A person with cancer may have more than one option for treating the disease. In making this choice, patients often ask for the opinions of family members. In some cases, family members may disagree with each other and with the patient. And this can create conflict when family members need each other's support the most. This can be more complex when the patient is a child or an adult who is medically unable to make decisions. This article provides suggestions on how to communicate and work together to make treatment choices.
If you are involved in selecting treatment, these questions may help you evaluate the choices:
Does the patient understand the risks of treatment and the potential consequences of his or her choices?
Are the patient's wishes openly stated and being respected?
Is this treatment in harmony with the patient's beliefs and values?
In each aspect, consider the patient's viewpoint first. As the person with cancer, you have the right to be heard and have your wishes respected. You also have the right to change your mind. As a family member, remember that the patient has asked for your view because he or she respects your opinion. But various factors may lead him or her to make a different decision. Even when you disagree, keep communicating with each other and support the patient in his or her choices.
Talk openly about the patient's priorities for treatment. These could range from surviving as long as possible to maintaining a specific quality of life, even if that means stopping treatment. If this is difficult for your family to discuss, ask a doctor, nurse, member of the clergy, social worker, or counselor to facilitate this conversation.
Barriers to talking about treatment options
It can be difficult to talk openly about treatment options for many reasons:
Emotions, such as sadness, fear, anger, and confusion
Family patterns of talking about health care, including differences in how generations communicate
Cultural, spiritual, or religious beliefs about health, illness, and death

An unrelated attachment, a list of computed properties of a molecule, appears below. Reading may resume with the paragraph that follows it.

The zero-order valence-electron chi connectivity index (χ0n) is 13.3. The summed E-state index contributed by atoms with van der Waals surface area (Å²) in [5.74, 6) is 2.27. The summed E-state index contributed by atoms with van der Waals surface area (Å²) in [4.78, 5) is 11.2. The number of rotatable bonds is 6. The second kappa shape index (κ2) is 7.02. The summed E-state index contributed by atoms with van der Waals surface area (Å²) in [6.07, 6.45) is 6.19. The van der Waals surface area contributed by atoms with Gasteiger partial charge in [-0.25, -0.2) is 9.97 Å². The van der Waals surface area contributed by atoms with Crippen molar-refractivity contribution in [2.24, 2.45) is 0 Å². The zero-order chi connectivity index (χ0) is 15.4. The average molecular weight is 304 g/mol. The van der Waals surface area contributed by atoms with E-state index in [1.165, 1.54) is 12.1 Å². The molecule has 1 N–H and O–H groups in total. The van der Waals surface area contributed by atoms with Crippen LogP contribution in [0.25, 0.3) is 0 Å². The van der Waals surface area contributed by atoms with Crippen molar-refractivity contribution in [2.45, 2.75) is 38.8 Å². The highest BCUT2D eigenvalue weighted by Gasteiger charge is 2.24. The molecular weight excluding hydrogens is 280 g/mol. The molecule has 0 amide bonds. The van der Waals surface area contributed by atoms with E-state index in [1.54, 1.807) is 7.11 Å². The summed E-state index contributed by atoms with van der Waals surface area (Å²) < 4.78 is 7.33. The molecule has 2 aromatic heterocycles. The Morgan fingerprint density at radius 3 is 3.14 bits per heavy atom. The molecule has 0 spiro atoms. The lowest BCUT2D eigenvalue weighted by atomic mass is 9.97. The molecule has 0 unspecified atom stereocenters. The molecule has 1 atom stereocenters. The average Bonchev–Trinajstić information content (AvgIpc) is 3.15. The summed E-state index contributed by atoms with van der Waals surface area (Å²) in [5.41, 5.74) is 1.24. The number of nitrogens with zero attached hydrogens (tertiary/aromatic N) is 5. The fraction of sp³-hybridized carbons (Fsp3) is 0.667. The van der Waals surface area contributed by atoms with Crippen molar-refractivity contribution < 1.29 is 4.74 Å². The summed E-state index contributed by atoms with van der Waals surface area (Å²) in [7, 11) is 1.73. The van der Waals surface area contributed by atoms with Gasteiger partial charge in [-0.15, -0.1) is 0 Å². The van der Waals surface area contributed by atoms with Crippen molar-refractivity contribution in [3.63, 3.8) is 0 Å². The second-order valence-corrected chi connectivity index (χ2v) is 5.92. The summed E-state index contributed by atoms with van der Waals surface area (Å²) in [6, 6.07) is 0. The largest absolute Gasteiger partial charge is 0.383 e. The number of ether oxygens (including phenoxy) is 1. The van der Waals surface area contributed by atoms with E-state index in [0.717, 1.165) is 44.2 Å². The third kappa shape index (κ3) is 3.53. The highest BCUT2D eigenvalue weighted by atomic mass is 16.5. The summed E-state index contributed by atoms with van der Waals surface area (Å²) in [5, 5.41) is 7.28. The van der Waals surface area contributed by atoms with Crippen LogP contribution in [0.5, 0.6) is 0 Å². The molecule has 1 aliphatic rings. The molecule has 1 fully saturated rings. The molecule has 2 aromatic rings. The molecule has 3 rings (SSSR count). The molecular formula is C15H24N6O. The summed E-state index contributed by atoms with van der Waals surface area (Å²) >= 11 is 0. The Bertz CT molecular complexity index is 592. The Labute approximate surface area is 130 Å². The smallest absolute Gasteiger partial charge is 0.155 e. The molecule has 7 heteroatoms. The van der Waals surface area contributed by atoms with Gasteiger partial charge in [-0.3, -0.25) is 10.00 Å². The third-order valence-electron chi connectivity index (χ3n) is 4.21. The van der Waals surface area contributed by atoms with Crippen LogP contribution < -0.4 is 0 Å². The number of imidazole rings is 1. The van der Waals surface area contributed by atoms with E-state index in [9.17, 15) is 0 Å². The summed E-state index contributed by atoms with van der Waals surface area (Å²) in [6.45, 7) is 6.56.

Misconceptions or lack of knowledge about treatment, side effects, and prognosis
Fear of giving up independence and the effect on lifestyle and finances
Fatigue or exhaustion from current treatment
Denial or the belief that if you don't talk about it, it isn't really happening
Past experiences with cancer and other illness
Identify potential barriers and discuss them up front. This will help you get the information, support, and resources you all need to make the best choices.
Continuing to communicate
Making treatment decisions may require many conversations with doctors and other members of the cancer care team and with family and friends. One of the first questions to ask the oncologist is, “When do decisions need to be made?” Often, a decision is not needed immediately. This can reduce the level of anxiety for everyone involved in reviewing the various options.
An advance directive is a legal document that tells the health care team what to do if the patient is unable to make decisions. The patient is the only person who can change or cancel these documents. Regardless of their health, all people should have advance directives, including the following:
Living Will. This document gives instructions about the health care that the patient does and does not want under specific circumstances.
Health Care Power of Attorney. This appoints a specific person to make medical decisions based on the patient's wishes. It only takes effect when the patient is unable to make his or her own decisions.
Learn more about putting your health care wishes in writing.
State laws vary about the age at which a child can make his or her own medical decisions. Most laws consider the child's best interests, ability to make his or her own decisions, and ability to understand potential consequences of decisions. Typically, the parents make decisions for a child who is younger than the state's age limit.
If an adult patient is unable to make medical decisions, the family should look first for any advance directives indicating his or her wishes. If there are none, follow the intent of that person's wishes. The person's treatment facility should be able to refer you to a medical ethics committee or palliative care team that can guide you through the decision-making process. Attorneys and legal-aid clinics can also be helpful in addressing legal concerns.